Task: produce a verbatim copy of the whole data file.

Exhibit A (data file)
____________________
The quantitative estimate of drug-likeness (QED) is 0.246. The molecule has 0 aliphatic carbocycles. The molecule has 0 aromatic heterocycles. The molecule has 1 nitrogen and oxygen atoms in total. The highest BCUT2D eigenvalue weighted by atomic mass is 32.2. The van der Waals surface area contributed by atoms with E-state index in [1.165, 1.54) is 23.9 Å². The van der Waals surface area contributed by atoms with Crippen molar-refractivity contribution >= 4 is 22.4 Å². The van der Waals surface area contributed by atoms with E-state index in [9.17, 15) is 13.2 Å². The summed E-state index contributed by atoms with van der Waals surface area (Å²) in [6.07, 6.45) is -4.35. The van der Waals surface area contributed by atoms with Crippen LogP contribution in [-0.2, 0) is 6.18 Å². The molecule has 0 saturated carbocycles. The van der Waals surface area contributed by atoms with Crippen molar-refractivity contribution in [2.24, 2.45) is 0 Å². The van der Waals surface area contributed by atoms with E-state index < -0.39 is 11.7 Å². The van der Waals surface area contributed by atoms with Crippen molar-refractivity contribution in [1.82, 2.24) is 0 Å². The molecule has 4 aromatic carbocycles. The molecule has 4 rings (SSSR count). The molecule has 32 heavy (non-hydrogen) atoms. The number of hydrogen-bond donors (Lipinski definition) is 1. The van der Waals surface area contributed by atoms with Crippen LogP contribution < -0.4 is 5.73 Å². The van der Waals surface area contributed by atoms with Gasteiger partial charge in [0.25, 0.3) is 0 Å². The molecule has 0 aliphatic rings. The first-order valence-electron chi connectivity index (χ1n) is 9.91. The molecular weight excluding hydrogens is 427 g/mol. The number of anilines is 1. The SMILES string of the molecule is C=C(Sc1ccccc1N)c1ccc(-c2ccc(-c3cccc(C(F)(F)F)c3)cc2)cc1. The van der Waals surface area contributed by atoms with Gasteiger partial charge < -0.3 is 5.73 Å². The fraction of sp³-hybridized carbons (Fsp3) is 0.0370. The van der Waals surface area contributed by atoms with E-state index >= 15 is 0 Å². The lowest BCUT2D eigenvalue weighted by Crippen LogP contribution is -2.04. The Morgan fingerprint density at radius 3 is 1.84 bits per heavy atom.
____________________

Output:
The quantitative estimate of drug-likeness (QED) is 0.246. The molecule has 0 aliphatic carbocycles. The molecule has 0 aromatic heterocycles. The molecule has 1 nitrogen and oxygen atoms in total. The highest BCUT2D eigenvalue weighted by atomic mass is 32.2. The van der Waals surface area contributed by atoms with E-state index in [1.165, 1.54) is 23.9 Å². The van der Waals surface area contributed by atoms with Crippen molar-refractivity contribution >= 4 is 22.4 Å². The van der Waals surface area contributed by atoms with E-state index in [9.17, 15) is 13.2 Å². The summed E-state index contributed by atoms with van der Waals surface area (Å²) in [6.07, 6.45) is -4.35. The van der Waals surface area contributed by atoms with Crippen LogP contribution in [-0.2, 0) is 6.18 Å². The molecule has 0 saturated carbocycles. The van der Waals surface area contributed by atoms with Crippen molar-refractivity contribution in [2.24, 2.45) is 0 Å². The van der Waals surface area contributed by atoms with E-state index < -0.39 is 11.7 Å². The van der Waals surface area contributed by atoms with Crippen molar-refractivity contribution in [1.82, 2.24) is 0 Å². The molecule has 4 aromatic carbocycles. The molecule has 4 rings (SSSR count). The molecule has 32 heavy (non-hydrogen) atoms. The number of hydrogen-bond donors (Lipinski definition) is 1. The van der Waals surface area contributed by atoms with Crippen LogP contribution < -0.4 is 5.73 Å². The van der Waals surface area contributed by atoms with Gasteiger partial charge in [0.25, 0.3) is 0 Å². The molecule has 0 aliphatic rings. The first-order valence-electron chi connectivity index (χ1n) is 9.91. The molecular weight excluding hydrogens is 427 g/mol. The number of anilines is 1. The SMILES string of the molecule is C=C(Sc1ccccc1N)c1ccc(-c2ccc(-c3cccc(C(F)(F)F)c3)cc2)cc1. The van der Waals surface area contributed by atoms with Gasteiger partial charge < -0.3 is 5.73 Å². The fraction of sp³-hybridized carbons (Fsp3) is 0.0370. The van der Waals surface area contributed by atoms with E-state index >= 15 is 0 Å². The lowest BCUT2D eigenvalue weighted by Crippen LogP contribution is -2.04. The Morgan fingerprint density at radius 3 is 1.84 bits per heavy atom.